Factors affecting purchasing behaviors of generic drugs versus originator counterparts in JordanMaha N. Abu Hajleh, Ali AL-Samydai, Zahraa Aloosi, Raghad Abuhamdan, Sumaiah Al.Naimat, Lina Abdelfattah, Lidia Al-Halaseh.
Background: The use of generic drugs is increasing in several countries due to their lower price while maintaining the same efficacy as their originator counterparts. But some concerns arise from the lack of knowledge or misunderstanding of the concept of bioequivalence and/or from manufacturers’ marketing efforts that lead consumers to switch back to branded drugs.
Method: A random sample of 350 percipients has been enrolled; 304 had completed the questionnaire that was used in this study (regarding the factors influencing consumers’ preferences for generic vs. branded drugs). The forms have been distributed online (using Google Form) among all participants.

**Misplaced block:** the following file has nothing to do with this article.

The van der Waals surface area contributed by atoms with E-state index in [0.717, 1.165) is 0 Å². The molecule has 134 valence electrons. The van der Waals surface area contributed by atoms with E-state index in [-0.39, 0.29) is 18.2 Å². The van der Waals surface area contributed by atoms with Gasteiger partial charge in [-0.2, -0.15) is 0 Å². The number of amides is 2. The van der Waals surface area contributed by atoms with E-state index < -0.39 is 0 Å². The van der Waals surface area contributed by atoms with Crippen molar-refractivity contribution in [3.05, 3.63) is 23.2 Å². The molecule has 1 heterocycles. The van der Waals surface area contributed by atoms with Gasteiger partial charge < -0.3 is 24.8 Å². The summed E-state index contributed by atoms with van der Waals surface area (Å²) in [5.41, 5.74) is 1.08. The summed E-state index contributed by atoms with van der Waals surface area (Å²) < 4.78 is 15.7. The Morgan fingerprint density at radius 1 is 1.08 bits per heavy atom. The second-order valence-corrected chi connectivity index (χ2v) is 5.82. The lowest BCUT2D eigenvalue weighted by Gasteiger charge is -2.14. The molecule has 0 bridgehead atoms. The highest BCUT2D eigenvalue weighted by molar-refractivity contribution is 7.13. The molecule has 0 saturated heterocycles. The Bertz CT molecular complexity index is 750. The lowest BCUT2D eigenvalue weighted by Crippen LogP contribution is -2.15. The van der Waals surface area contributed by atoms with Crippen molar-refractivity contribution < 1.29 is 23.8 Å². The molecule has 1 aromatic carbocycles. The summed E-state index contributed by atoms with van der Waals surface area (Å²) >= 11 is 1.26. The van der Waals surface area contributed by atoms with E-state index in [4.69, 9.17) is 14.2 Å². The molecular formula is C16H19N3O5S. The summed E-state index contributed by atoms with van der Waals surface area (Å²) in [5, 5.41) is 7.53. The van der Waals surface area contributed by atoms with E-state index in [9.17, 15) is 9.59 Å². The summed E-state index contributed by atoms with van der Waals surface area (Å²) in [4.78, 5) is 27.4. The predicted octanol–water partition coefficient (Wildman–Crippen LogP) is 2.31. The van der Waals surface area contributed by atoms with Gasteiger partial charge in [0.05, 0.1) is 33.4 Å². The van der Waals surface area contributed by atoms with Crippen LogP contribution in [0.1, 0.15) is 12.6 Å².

Results: Results revealed that the most influential factor for participants when purchasing drugs was the role of the pharmacist. Lack of knowledge about the efficacy of drugs has the lowest effect on choosing the medication. Also, the price and confidence in brand-name drugs showed a statistically significant effect on selecting the medications.
Conclusion: Generic drugs seem to be the best option for patients but a progressive alteration is required in people’s mentality to accept this fact. This can be done through promoting educational interferences to increase consumer and health system confidence in the capability of generic medications to treat chronic diseases.
Bioequivalence, generic drugs, originator counterparts, economic benefits, purchasing/ prescription behaviors